The group spent one month in the settlement, working on down-time tasks and talking to NPCs, while eating Goodberries drenched in mayonnaise.
To make the timeline move forward and to make sure that the characters have a more natural progress these interludes are important. Often, players have this sense of urgency, and think if they don’t spend every day adventuring, somehow they are going to miss something or become penalized in the story, for example by bad guys spending that time plotting against them and building their strength. I hope they will learn that that is not the case. As one of the goals of the campaign is for the characters to become older and the settlement to grow around them, spending down time, building a home, or a base of operations even, and gathering resources is important. It is also good from an overall pacing perspective. And lastly, I dislike characters going from 1st to 20th level over a few busy months. That just seems quite unrealistic – if such a word can be used for fantasy roleplaying.
A significant element of the 12th session was the practical issues when you are an adventurer in a small settlement, on a far off continent, with no trading partners and everyone being self-sufficient: How to get food, build a shelter and craft better armor and other stuff?
The adventurers decided to solve the food issue with the Goodberries spell, which can sustain their entire group every day. The joke was that since the have the wonderful Alchemy Jug which can produce 2 gallons (8 liters) of mayonnaise every day they would be supplementing their diet of a single daily goodberry with a liter of mayo – each – which turned into jokes about offering presents of mayo and goodberries to the honoured elven guests and what the characters would look like when they started adventuring again after eating mayo non-stop for a month. Jokes aside, the Alchemy Jar continues to be a valuable item, as it can produce a lot of valuable liquids, when you are in an isolated settlement, such as honey, wine and vinegar.
There were a few key events and discoveries during the session:
- It was a surprise to some that their gold and silver was worth very little in the settlement, but that everything had to be bartered for. I hope it provides a different perspective on what is valuable to them.
- The group read the books they discovered in the hag lair, and the wizard, who wisely picked cartography as a proficiency, was able to determine the approximate location of some of the places named in one of the books, including the Colourless Bridge, which is inside the forest, and they learned the name of the ruined city nearby: Ivanith’laril. They could also see that the elves had made war against the Bones of Sarakhon and that they were undead.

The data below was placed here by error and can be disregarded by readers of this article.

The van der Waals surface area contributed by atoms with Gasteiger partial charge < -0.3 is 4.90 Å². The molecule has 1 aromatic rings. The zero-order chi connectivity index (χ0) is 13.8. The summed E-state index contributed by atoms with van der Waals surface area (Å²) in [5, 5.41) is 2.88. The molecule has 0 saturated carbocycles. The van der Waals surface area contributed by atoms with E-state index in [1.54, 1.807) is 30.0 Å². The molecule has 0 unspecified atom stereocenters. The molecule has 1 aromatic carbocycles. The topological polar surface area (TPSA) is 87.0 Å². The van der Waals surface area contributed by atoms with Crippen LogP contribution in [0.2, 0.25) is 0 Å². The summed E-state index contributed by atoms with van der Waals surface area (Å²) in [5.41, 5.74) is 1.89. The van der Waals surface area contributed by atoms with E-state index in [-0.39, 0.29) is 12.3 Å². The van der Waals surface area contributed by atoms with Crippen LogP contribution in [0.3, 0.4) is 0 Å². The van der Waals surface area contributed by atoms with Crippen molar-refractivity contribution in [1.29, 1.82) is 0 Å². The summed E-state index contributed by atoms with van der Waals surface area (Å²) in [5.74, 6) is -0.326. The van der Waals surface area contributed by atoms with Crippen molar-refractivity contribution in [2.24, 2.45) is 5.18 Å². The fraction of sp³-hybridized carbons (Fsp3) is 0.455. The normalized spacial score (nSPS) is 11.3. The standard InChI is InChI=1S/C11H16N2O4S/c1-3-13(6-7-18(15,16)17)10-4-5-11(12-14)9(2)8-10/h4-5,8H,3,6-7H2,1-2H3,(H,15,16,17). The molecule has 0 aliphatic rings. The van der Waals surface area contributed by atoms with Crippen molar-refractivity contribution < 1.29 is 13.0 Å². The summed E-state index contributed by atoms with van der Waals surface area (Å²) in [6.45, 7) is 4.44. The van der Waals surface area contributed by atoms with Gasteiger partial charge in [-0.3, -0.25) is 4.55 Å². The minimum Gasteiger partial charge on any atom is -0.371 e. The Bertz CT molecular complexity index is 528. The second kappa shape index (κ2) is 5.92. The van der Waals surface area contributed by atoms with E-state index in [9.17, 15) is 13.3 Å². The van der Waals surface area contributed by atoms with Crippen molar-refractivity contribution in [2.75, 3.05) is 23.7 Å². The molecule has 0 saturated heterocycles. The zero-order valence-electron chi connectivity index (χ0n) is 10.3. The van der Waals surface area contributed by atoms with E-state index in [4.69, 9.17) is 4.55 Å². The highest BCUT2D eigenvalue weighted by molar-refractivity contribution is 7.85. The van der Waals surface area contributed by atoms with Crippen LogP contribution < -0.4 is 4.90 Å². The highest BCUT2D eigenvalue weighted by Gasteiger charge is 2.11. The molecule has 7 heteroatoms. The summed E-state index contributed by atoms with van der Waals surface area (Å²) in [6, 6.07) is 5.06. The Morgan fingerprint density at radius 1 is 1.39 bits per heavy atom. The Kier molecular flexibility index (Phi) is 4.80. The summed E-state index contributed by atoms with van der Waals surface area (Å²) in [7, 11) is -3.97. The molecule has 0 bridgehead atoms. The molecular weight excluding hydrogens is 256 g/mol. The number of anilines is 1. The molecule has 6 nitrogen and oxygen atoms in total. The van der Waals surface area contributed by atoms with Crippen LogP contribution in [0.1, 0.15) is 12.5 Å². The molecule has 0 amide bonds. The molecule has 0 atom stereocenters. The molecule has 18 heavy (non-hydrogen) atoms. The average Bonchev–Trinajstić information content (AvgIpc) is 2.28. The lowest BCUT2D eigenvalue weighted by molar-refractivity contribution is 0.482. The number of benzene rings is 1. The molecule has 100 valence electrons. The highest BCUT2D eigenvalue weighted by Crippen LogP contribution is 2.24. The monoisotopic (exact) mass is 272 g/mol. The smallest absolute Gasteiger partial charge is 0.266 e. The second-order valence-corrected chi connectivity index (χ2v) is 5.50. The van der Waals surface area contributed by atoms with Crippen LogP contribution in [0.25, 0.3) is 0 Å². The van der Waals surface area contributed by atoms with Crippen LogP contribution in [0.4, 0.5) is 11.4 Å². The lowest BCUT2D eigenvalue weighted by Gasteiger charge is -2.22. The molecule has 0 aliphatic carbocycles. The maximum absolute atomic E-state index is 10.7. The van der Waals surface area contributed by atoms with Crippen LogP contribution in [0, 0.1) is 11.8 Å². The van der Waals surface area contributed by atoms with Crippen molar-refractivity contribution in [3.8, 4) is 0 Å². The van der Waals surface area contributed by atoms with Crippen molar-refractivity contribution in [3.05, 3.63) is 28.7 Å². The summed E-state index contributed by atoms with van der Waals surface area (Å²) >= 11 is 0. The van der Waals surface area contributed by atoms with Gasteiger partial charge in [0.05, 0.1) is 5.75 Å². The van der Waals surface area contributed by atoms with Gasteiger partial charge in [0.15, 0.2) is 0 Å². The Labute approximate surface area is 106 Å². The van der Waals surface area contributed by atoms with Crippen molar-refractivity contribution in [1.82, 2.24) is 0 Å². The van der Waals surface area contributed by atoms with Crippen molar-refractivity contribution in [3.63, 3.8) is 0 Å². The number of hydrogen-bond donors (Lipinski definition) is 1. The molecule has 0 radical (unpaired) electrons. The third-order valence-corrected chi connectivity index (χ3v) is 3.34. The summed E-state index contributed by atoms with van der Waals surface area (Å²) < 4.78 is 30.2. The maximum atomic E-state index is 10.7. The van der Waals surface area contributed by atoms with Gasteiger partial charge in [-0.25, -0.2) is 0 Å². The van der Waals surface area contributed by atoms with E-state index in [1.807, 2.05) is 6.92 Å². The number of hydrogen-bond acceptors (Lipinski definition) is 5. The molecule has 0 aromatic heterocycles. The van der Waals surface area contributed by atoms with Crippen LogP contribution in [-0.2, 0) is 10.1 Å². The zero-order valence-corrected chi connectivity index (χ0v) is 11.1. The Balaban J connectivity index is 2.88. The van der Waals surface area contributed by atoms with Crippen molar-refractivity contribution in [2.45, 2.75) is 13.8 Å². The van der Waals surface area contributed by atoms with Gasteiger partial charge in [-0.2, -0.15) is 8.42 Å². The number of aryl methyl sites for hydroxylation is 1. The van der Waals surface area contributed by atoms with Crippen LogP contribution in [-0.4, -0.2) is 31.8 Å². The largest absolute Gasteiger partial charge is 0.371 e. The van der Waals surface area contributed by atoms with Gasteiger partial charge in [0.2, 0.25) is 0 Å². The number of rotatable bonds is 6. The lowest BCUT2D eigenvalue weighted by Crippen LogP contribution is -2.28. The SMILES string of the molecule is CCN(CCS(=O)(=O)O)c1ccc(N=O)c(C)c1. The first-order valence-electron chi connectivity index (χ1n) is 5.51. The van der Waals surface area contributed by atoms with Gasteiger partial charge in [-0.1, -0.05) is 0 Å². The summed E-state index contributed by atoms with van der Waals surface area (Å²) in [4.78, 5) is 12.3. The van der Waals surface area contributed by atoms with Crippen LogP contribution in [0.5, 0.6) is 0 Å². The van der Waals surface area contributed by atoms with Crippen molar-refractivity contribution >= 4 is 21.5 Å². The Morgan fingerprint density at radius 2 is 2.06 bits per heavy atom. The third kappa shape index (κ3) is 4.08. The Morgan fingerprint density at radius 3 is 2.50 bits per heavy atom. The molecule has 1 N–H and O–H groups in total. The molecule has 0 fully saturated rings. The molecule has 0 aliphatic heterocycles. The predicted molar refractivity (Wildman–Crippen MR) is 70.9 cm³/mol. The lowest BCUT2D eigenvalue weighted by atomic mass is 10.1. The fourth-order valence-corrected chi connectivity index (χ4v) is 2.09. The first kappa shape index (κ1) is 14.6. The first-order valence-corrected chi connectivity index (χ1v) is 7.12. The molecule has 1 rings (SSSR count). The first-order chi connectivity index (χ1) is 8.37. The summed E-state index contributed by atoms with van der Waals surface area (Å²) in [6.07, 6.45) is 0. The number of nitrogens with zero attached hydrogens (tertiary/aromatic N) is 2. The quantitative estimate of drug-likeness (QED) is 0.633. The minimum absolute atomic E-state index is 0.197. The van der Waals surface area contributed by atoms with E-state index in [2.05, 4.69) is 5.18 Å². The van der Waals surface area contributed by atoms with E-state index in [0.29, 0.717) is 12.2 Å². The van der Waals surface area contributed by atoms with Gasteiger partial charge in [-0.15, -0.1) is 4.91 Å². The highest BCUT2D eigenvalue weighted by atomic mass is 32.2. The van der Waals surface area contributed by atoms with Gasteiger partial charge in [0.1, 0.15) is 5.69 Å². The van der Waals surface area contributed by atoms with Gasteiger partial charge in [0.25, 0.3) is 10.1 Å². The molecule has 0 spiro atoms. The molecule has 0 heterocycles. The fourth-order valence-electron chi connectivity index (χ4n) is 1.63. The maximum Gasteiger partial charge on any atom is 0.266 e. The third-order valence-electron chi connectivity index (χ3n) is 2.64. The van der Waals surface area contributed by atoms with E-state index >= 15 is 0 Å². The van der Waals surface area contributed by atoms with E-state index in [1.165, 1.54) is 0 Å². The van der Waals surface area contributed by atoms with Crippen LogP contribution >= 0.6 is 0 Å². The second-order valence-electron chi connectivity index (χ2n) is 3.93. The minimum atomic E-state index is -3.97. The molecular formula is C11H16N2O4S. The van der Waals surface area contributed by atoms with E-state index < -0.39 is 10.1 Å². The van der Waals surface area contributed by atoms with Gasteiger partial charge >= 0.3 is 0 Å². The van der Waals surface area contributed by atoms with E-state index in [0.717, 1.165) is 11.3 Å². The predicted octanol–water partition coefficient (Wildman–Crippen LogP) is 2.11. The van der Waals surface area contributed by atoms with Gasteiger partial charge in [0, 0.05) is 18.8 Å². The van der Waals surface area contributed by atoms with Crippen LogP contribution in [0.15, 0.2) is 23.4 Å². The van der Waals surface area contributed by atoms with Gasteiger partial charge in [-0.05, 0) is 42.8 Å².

- The druid learned the local elven dialect, so now the risk of confusion is minimized when parlaying with the elves.
They wanted to craft a full plate armour, but were horrified at the time it would take them to craft it themselves, so they made a deal with the dwarf family living in the settlement. The dwarves would help them craft 2 full plate armours during the coming year, and they would assist exploiting the iron ore deposit that the group had learned about from the elves, and in return, the dwarves would get 1500 gp. and their iron bars. The gold they could send back to their clan, who could use it to get more dwarves to migrate to the settlement.
- A trio of goblins scouts snuck into the settlement, but the characters captured one and killed the rest, and learned of some of the other goblin tribes and that their own tribe the Red Fangs, had an ettin ally and powerful goblin witches. And more importantly, that there is a town at the edge of the forest where the goblins trade with the hobgoblins of the plains.
- The elves visited with an ‘official’ delegation, and they told them the location of the site with iron and that there is an ancient road leading there. They also learned that the edge of the forest was about 400 miles from the settlement, and that the area around the Colourless Bridge is haunted.
At the end of the session the group began their journey south through the forest along the ancient road, and during the first night Sir Jarn was jumped by a couple of Displacer Beasts – which means next session begins by rolling initiative.
I actually love starting a session with combat, and in one campaign had the rule, that all sessions started with an initiative roll, potentially as a flash forward scene, because the combat really gets the players focused right away.
A couple of things worked really well this session:
- Letting them research old books and speak to the locals and from that begin to fill in some blanks on the vast hex map is fun and tantalizing. The only down side is that every time I bring up a new location they haven’t visited, half the group immediately wants to go off and explore it right away… But that is also kind of the point of the campaign!
- The moral and societal choices that happened when the Europeans came to the Americas are beginning to show themselves. For example, it is clear that the goblin tribe nearby will never let them farm and prosper in peace, so at some point they have to be destroyed, even though they are the natural inhabitants in this place – the situation is very similar to the one describe in this podcast Apache Tears between the Apache and the Mexicans and U.S. settlers. Furthermore, the friendly elves certainly don’t mind some powerful allies against the hobgoblins, as the settlement has a minute impact on the forest, but what happens years down the road when more and more settlers arrive?
It isn’t negative as such, but the reality is that if you have a large group doing down time and NPC interaction in a settlement, the actual ‘screen time’ of each character is reduced significantly. As a change of pace the session was good, but we all prefer more action and adventure.